By Elysse DaVega
“Our body, our choice” rang loud as the motto of a “Bans Off Our Bodies” rally that took place in downtown St. Augustine on Saturday afternoon.
Over a hundred protesters, most of them women, gathered to garner support for abortion access and women’s bodily autonomy in general, as well as register and encourage voters. The rally was one of over 570 marches nationwide– part of a larger movement organized by Women’s March, a national women-led movement and long-time defender of reproductive rights.
Protesters and allies assembled at the Plaza de la Constitución at 4 p.m. They marched silently down St. George Street, eventually arriving at a voter registration booth in front of the Castillo San Marcos, where the rally would take place.
Counter protesters against abortion followed closely, some dressed in ultra-padded riot gear and helmets, some carrying signs. One sign read “A baby is not a female body part.”
The increased desire to protect and preserve Roe v. Wade comes only one month after Texas’ restrictive 6-week cutoff abortion law took effect. Even after pleas from abortion rights groups to block Texas’ new law, The Supreme Court declined.
On Sept. 22, Republican Florida state lawmaker Webster Barnaby proposed a similar law– the Florida Heartbeat Act— that would ban most abortions after a heartbeat is detected (which can be anywhere from 3 to 6 weeks), allow constituents to sue anyone that receives the operation after that time, and fine medical providers $10,000 for performing a post-heartbeat abortion.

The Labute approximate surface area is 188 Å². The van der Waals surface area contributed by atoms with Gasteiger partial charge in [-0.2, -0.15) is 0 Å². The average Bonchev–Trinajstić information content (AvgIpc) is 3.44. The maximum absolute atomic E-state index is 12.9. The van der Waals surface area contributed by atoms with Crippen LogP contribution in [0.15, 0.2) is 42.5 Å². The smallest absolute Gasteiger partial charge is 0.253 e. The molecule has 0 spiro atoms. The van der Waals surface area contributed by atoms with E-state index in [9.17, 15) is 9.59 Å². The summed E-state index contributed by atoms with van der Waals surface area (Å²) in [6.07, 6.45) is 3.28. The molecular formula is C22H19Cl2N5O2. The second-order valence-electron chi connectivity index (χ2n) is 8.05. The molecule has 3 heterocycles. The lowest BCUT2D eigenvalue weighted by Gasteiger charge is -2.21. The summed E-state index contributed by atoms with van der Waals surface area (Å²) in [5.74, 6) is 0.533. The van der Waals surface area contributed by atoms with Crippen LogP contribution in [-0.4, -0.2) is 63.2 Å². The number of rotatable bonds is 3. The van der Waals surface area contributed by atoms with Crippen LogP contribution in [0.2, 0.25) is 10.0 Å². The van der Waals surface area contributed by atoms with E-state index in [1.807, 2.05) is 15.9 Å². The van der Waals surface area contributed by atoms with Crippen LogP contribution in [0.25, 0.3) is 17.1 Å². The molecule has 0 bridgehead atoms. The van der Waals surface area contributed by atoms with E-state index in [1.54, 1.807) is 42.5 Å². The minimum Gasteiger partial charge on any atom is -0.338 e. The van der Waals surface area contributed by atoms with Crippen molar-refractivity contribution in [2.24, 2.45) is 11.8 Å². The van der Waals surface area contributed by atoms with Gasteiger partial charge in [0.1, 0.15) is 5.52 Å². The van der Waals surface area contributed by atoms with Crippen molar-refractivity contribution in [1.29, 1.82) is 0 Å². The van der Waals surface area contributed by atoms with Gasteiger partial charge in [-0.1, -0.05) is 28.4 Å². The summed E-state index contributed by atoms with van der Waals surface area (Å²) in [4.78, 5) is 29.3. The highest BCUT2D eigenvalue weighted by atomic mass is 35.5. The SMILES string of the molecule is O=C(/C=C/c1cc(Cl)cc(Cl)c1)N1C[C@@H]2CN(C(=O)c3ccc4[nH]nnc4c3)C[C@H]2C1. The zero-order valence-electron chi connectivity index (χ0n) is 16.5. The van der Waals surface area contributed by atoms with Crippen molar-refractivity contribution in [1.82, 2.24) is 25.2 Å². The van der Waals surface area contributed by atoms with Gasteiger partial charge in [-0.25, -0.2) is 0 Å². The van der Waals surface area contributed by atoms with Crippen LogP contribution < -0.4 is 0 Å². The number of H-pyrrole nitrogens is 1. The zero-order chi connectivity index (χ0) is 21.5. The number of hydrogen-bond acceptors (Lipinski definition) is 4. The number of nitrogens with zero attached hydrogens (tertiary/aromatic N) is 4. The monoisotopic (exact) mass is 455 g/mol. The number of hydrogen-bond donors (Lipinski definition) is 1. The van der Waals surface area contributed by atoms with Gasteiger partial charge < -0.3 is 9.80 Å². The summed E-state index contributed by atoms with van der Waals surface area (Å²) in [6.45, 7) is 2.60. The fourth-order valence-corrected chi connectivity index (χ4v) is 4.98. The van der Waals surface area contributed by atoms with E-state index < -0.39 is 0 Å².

Robin Dion, the chair of St. John’s Democratic Party, pointed out its parallels to Texas’ law, which she repeatedly called “cruel.”
“This bill will harm families, it will threaten the health of our most vulnerable families, and it will further divide our communities,” Dion said.
The bill, officially named HB 167, will be deliberated on in Florida’s upcoming legislative session in January. If the bill passes, Dion says, it would become law by next July.
To prevent this from happening, Dion encouraged and implored those present to use their vote in upcoming 2022 Florida elections.
“You must participate in the electoral process. We have to come together to elect people that are willing to protect your liberty and your freedom as a woman,” Dion said.
As of 2021, Florida possesses various restrictions on abortion, such as state-directed counseling designed to discourage abortion, mandatory ultrasounds, and mandatory notification and consent of parents for minors seeking the procedure.
According to the Guttmacher Institute, since 2010, states have increasingly adopted laws hostile to abortion rights.
“These bills remove safe and legal access to reproductive healthcare, instilling fear in individuals who don’t want to carry out their pregnancies,” said Julia Corrie, the president of the Flagler College Democrats, who gave a speech at the rally on Saturday. “Abortions are going to happen regardless, but this legislation forces people to use unsafe and potentially life-threatening alternatives.”
Trish Becker, a co-founder of the Women’s March Alliance of North Florida, says that even though abortion is legal, that doesn’t always mean it is accessible.
“There’s a lot of people that can’t just go down the road and go to a clinic. We don’t even have a clinic here,” Becker said. “We are not gonna let people feel shamed for doing something that is natural, that is a medical procedure. We are not gonna go back to the days of a coat hanger.”
Abortion advocates as young as 15 attended the rally, and one of them was Riley O’Keefe, who made national news in late May when her school yearbook photo was photoshopped to cover her chest. O’Keefe spoke out in support of women’s access to abortion, which she feels falls in the same category as her personal experience.
“We need to fight for this right because we live in a patriarchal society that thrives on the suppression of women,” O’Keefe said. “Abortion rights are just one way to control us.”
O’Keefe mentioned that Texas’ law as well as Barnaby’s proposal for Florida violate the precedent set by Roe v. Wade in 1973.
“If we let them get away with this, who knows how many more rights they will try to strip away?”